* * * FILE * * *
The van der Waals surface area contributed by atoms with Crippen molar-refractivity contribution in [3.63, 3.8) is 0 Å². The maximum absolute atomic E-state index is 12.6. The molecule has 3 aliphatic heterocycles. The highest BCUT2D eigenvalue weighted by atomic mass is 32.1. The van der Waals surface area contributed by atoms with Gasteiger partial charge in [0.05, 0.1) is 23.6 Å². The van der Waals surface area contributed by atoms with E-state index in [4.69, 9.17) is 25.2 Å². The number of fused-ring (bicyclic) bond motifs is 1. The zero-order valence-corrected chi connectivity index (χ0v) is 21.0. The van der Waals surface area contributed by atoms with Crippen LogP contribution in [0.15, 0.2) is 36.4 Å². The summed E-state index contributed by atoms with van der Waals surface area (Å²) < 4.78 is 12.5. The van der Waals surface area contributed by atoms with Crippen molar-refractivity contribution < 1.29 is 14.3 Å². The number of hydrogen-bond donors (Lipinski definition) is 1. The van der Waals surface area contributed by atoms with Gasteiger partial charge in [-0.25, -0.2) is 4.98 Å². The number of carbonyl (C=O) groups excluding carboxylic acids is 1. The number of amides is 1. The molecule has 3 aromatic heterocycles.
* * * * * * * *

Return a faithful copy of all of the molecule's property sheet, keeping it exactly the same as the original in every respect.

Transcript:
The van der Waals surface area contributed by atoms with Crippen molar-refractivity contribution in [3.63, 3.8) is 0 Å². The maximum absolute atomic E-state index is 12.6. The molecule has 3 aliphatic heterocycles. The highest BCUT2D eigenvalue weighted by atomic mass is 32.1. The van der Waals surface area contributed by atoms with Gasteiger partial charge in [0.05, 0.1) is 23.6 Å². The van der Waals surface area contributed by atoms with E-state index in [4.69, 9.17) is 25.2 Å². The number of fused-ring (bicyclic) bond motifs is 1. The zero-order valence-corrected chi connectivity index (χ0v) is 21.0. The van der Waals surface area contributed by atoms with Crippen LogP contribution in [0.15, 0.2) is 36.4 Å². The summed E-state index contributed by atoms with van der Waals surface area (Å²) < 4.78 is 12.5. The van der Waals surface area contributed by atoms with Crippen molar-refractivity contribution < 1.29 is 14.3 Å². The number of hydrogen-bond donors (Lipinski definition) is 1. The van der Waals surface area contributed by atoms with Gasteiger partial charge in [-0.25, -0.2) is 4.98 Å². The number of carbonyl (C=O) groups excluding carboxylic acids is 1. The number of amides is 1. The molecule has 3 aromatic heterocycles.